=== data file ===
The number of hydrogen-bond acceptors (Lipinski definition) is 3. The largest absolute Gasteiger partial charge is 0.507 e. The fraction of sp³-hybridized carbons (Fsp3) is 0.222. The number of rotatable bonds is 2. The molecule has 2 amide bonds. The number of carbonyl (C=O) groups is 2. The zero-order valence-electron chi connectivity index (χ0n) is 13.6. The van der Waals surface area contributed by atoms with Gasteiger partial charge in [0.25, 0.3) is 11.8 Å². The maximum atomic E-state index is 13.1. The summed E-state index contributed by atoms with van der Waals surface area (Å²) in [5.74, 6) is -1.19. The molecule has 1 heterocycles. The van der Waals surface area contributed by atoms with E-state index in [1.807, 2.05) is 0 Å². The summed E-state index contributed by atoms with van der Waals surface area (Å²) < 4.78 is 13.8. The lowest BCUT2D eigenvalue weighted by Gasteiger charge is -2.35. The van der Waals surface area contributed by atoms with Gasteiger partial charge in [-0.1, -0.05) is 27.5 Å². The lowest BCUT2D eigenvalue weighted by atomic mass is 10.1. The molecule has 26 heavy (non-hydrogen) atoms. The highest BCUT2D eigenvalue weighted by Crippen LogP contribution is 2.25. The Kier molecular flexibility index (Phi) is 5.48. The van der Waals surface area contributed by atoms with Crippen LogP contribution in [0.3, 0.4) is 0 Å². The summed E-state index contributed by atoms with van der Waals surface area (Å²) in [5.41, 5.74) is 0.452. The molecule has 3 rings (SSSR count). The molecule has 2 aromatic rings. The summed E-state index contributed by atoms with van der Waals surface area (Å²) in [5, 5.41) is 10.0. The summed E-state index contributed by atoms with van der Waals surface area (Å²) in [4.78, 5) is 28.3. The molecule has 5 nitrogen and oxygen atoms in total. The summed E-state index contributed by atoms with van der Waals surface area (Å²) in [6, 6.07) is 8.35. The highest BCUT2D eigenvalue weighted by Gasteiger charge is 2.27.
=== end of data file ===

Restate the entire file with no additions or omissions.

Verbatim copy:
The number of hydrogen-bond acceptors (Lipinski definition) is 3. The largest absolute Gasteiger partial charge is 0.507 e. The fraction of sp³-hybridized carbons (Fsp3) is 0.222. The number of rotatable bonds is 2. The molecule has 2 amide bonds. The number of carbonyl (C=O) groups is 2. The zero-order valence-electron chi connectivity index (χ0n) is 13.6. The van der Waals surface area contributed by atoms with Gasteiger partial charge in [0.25, 0.3) is 11.8 Å². The maximum atomic E-state index is 13.1. The summed E-state index contributed by atoms with van der Waals surface area (Å²) in [5.74, 6) is -1.19. The molecule has 1 heterocycles. The van der Waals surface area contributed by atoms with E-state index in [1.807, 2.05) is 0 Å². The summed E-state index contributed by atoms with van der Waals surface area (Å²) < 4.78 is 13.8. The lowest BCUT2D eigenvalue weighted by Gasteiger charge is -2.35. The van der Waals surface area contributed by atoms with Gasteiger partial charge in [-0.1, -0.05) is 27.5 Å². The lowest BCUT2D eigenvalue weighted by atomic mass is 10.1. The molecule has 26 heavy (non-hydrogen) atoms. The highest BCUT2D eigenvalue weighted by Crippen LogP contribution is 2.25. The Kier molecular flexibility index (Phi) is 5.48. The van der Waals surface area contributed by atoms with Crippen LogP contribution in [0.3, 0.4) is 0 Å². The summed E-state index contributed by atoms with van der Waals surface area (Å²) in [5.41, 5.74) is 0.452. The molecule has 3 rings (SSSR count). The molecule has 2 aromatic rings. The summed E-state index contributed by atoms with van der Waals surface area (Å²) in [5, 5.41) is 10.0. The summed E-state index contributed by atoms with van der Waals surface area (Å²) in [4.78, 5) is 28.3. The molecule has 5 nitrogen and oxygen atoms in total. The summed E-state index contributed by atoms with van der Waals surface area (Å²) in [6, 6.07) is 8.35. The highest BCUT2D eigenvalue weighted by Gasteiger charge is 2.27.